In this article, Maja and Reuben Fowkes, elucidate the differences between environmental and sutainable art, discuss the origins of and departure from 1970s Land Art movement, and present artwork examples of grass-roots democracy coincidng with social responsiblity.
A summation of their main point:
“Sustainable art is arguably a wider concept than environmental art, which is primarily focussed on remedying ecological problems, recycling, and the healing of nature. While in contemporary living we have a greater understanding of sustainability in our everyday choices (or the lack of them), contemporary artists increasingly take on the role of alternative knowledge producer, involved in ‘producing, mediating, and exchanging alternative models and dealing with issues that are marginalised in mainstream culture and politics.’  The artistic engagement with sustainability entails an understanding of ecological equality, a shift from the anthropocentric model to include the non-human world in our moral universe, a renewed sense of social responsibility, as well as a concern for grassroots democracy, and draws on radical critiques of art and society and the dematerialised practices of conceptual art to offer sustainable alternatives in art and life.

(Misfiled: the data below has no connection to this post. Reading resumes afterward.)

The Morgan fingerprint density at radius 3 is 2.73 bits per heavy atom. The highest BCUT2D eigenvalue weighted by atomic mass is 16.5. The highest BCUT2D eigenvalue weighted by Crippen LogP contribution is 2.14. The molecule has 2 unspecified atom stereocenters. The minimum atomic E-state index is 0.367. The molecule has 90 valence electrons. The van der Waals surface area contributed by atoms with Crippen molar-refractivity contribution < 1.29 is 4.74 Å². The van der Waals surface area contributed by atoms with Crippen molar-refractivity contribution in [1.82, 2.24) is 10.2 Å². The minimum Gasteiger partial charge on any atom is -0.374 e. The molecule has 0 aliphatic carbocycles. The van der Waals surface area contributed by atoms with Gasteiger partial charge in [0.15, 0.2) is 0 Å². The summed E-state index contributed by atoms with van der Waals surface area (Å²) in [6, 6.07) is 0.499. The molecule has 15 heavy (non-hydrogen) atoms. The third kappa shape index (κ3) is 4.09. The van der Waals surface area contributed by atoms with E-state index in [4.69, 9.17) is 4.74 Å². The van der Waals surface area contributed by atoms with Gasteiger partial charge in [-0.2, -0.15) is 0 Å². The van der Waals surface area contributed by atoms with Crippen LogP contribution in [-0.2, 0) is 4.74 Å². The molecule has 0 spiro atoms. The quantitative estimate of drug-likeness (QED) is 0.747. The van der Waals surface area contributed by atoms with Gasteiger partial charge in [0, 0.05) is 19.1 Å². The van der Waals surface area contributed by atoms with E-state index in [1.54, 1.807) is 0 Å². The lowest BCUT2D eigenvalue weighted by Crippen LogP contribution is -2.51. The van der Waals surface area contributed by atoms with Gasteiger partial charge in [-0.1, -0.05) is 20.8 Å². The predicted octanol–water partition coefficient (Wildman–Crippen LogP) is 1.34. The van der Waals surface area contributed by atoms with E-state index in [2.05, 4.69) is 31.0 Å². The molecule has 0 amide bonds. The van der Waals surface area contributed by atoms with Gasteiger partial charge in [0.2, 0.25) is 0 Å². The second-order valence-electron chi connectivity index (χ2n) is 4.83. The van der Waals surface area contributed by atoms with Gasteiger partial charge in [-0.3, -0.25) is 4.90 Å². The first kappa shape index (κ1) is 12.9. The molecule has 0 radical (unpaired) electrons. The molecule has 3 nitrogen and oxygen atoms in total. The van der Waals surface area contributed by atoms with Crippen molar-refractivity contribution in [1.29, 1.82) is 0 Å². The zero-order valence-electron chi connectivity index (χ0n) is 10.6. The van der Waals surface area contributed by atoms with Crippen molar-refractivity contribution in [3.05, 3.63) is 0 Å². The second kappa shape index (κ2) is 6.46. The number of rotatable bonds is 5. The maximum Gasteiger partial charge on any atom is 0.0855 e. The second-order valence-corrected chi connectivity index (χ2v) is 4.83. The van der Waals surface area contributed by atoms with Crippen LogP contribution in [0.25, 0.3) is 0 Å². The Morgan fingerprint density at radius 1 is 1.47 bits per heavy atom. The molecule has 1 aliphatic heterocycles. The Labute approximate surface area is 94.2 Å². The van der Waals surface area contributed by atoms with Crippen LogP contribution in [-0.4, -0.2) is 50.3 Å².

Fowkes, Maja and Reuben. “The Principles of Sustainability in Contemporary Art.” Greenmuseum.org. First published in Praesens: Contemporary Central European Art Review 2006/1